I was recently confronted with a former version of myself. I spent last weekend at a reunion of former staff and campers at the Bible camp I attended for nine years and worked at for six. This camp is the place where I learned how to live out my faith. It's the place where I developed most of my most enduring friendships. It's the place where I discovered that I could lead people. More than any other experience in my life, my years at camp made me the person I am today. It is a place so dear to my heart that it physically hurts when I leave.
It was fantastic to spend a couple of days with people I hadn't seen in years. People I'd known as young children were there with young children of their own. I introduced my wonderful husband to the guy I had crush on when I was 17. A woman who had been one of my former campers told me she had gone into full-time youth ministry in part because she wanted to impact students the way I had impacted her. With every hug and remembered story, I kept thinking, This was me at my best - funny, confident, creative.
But in the days since, as I've replayed my conversations with old friends, I've been struck by something:
We didn't really talk much about what we do now, about our jobs or our accomplishments. We didn't fill in the gaps of the years that had passed. Instead, we told camp stories, we laughed at our wonderful memories, we met each other's families, we shared our mutual feelings of affection for a time and place that meant so much to us. And in the midst of those conversations I felt known and loved and connected to others in a way I haven't for a very long time.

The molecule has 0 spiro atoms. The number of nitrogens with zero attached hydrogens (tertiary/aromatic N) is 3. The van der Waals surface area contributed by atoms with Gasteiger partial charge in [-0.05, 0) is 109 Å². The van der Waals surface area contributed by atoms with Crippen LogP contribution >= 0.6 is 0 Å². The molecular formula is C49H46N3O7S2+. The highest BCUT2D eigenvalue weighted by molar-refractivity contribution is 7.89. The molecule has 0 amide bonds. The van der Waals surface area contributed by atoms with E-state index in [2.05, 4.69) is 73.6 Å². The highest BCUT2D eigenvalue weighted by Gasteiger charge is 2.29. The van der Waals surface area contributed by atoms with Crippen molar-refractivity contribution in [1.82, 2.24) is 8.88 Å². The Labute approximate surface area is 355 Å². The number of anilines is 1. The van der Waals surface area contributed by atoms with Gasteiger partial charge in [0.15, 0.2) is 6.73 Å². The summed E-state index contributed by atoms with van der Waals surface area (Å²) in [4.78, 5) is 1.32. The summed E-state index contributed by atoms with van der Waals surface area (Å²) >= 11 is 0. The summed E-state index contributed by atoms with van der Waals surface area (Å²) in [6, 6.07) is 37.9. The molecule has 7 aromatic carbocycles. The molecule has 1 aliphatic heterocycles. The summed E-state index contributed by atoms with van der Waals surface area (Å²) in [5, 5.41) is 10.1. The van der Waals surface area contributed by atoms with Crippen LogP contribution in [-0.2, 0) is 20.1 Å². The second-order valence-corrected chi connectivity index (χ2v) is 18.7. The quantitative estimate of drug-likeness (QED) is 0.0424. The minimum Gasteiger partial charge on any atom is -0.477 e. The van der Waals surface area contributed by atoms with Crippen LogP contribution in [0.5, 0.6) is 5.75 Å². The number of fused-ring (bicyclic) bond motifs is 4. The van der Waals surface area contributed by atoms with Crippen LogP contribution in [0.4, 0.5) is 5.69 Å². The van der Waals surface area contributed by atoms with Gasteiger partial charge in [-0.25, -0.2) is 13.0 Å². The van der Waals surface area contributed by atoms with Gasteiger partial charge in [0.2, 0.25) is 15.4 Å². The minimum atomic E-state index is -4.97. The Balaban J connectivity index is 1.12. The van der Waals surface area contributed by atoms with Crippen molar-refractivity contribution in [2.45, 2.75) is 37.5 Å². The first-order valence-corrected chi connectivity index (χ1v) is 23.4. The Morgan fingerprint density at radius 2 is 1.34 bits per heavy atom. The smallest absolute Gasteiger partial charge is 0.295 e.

And I realized that what made those years so much fun, what made them such an important part of who I am, wasn't just that I was a carefree college student with my whole life ahead of me. It's that I hadn't yet started hiding behind a role. I wasn't anyone's mother or wife or editor or boss. I was just me.
But now, well now I have fallen prey to the false belief that I am what I do, that it is my work as a mother, a wife, and editor that gives my life meaning. I have learned to present myself as a woman who is completed, who knows what she's doing at all times. And I have lost something precious.
I've lost the ability to listen to my gut and do what I know is right even if it makes me look bad. I've lost the sense of myself as a ready-for-anything goofball who inspires others to play. And I've lost the confidence I once had to lead with warmth and integrity, not just knowledge and bossiness.
For the most part, we get better as we get older. But my weekend in the woods with the people who knew me before I knew much of anything reminded me of just how important it is for all of us to hang on to a bit of our past. I'll never be a camp counselor again, but I can still bring the gifts that I discovered all those summers ago to the life I have today.